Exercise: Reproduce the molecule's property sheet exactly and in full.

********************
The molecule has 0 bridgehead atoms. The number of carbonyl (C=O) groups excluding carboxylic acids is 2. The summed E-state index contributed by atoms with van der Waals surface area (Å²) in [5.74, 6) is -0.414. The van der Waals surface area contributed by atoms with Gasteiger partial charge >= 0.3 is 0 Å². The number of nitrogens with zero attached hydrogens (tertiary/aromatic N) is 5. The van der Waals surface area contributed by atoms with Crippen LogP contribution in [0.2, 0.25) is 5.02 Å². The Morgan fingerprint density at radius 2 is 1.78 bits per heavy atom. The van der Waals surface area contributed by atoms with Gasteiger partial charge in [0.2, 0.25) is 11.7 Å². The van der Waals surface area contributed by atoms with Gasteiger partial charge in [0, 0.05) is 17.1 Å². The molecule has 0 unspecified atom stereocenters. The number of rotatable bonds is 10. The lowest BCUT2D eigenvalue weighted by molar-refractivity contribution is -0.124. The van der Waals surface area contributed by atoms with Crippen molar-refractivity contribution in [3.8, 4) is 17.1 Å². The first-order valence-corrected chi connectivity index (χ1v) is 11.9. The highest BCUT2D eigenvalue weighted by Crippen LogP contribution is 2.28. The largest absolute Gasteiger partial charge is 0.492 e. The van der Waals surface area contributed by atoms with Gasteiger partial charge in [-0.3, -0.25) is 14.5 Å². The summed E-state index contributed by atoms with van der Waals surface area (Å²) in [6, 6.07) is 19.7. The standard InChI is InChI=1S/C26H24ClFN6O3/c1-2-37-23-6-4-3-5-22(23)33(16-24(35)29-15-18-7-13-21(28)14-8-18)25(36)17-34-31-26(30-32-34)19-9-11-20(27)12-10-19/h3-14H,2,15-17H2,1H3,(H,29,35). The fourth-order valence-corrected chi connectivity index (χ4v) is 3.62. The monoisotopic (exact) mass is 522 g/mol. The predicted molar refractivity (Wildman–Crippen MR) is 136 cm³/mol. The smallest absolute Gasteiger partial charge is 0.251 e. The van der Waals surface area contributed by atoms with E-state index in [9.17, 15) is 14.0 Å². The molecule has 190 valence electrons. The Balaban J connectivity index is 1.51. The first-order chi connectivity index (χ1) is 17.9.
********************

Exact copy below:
The molecule has 0 bridgehead atoms. The number of carbonyl (C=O) groups excluding carboxylic acids is 2. The summed E-state index contributed by atoms with van der Waals surface area (Å²) in [5.74, 6) is -0.414. The van der Waals surface area contributed by atoms with Gasteiger partial charge >= 0.3 is 0 Å². The number of nitrogens with zero attached hydrogens (tertiary/aromatic N) is 5. The van der Waals surface area contributed by atoms with Crippen LogP contribution in [0.2, 0.25) is 5.02 Å². The Morgan fingerprint density at radius 2 is 1.78 bits per heavy atom. The van der Waals surface area contributed by atoms with Gasteiger partial charge in [0.2, 0.25) is 11.7 Å². The van der Waals surface area contributed by atoms with Gasteiger partial charge in [0, 0.05) is 17.1 Å². The molecule has 0 unspecified atom stereocenters. The number of rotatable bonds is 10. The lowest BCUT2D eigenvalue weighted by molar-refractivity contribution is -0.124. The van der Waals surface area contributed by atoms with Crippen molar-refractivity contribution in [3.8, 4) is 17.1 Å². The first-order valence-corrected chi connectivity index (χ1v) is 11.9. The highest BCUT2D eigenvalue weighted by Crippen LogP contribution is 2.28. The largest absolute Gasteiger partial charge is 0.492 e. The van der Waals surface area contributed by atoms with Gasteiger partial charge in [-0.3, -0.25) is 14.5 Å². The summed E-state index contributed by atoms with van der Waals surface area (Å²) in [6, 6.07) is 19.7. The standard InChI is InChI=1S/C26H24ClFN6O3/c1-2-37-23-6-4-3-5-22(23)33(16-24(35)29-15-18-7-13-21(28)14-8-18)25(36)17-34-31-26(30-32-34)19-9-11-20(27)12-10-19/h3-14H,2,15-17H2,1H3,(H,29,35). The fourth-order valence-corrected chi connectivity index (χ4v) is 3.62. The monoisotopic (exact) mass is 522 g/mol. The predicted molar refractivity (Wildman–Crippen MR) is 136 cm³/mol. The smallest absolute Gasteiger partial charge is 0.251 e. The van der Waals surface area contributed by atoms with E-state index in [9.17, 15) is 14.0 Å². The molecule has 190 valence electrons. The Balaban J connectivity index is 1.51. The first-order chi connectivity index (χ1) is 17.9.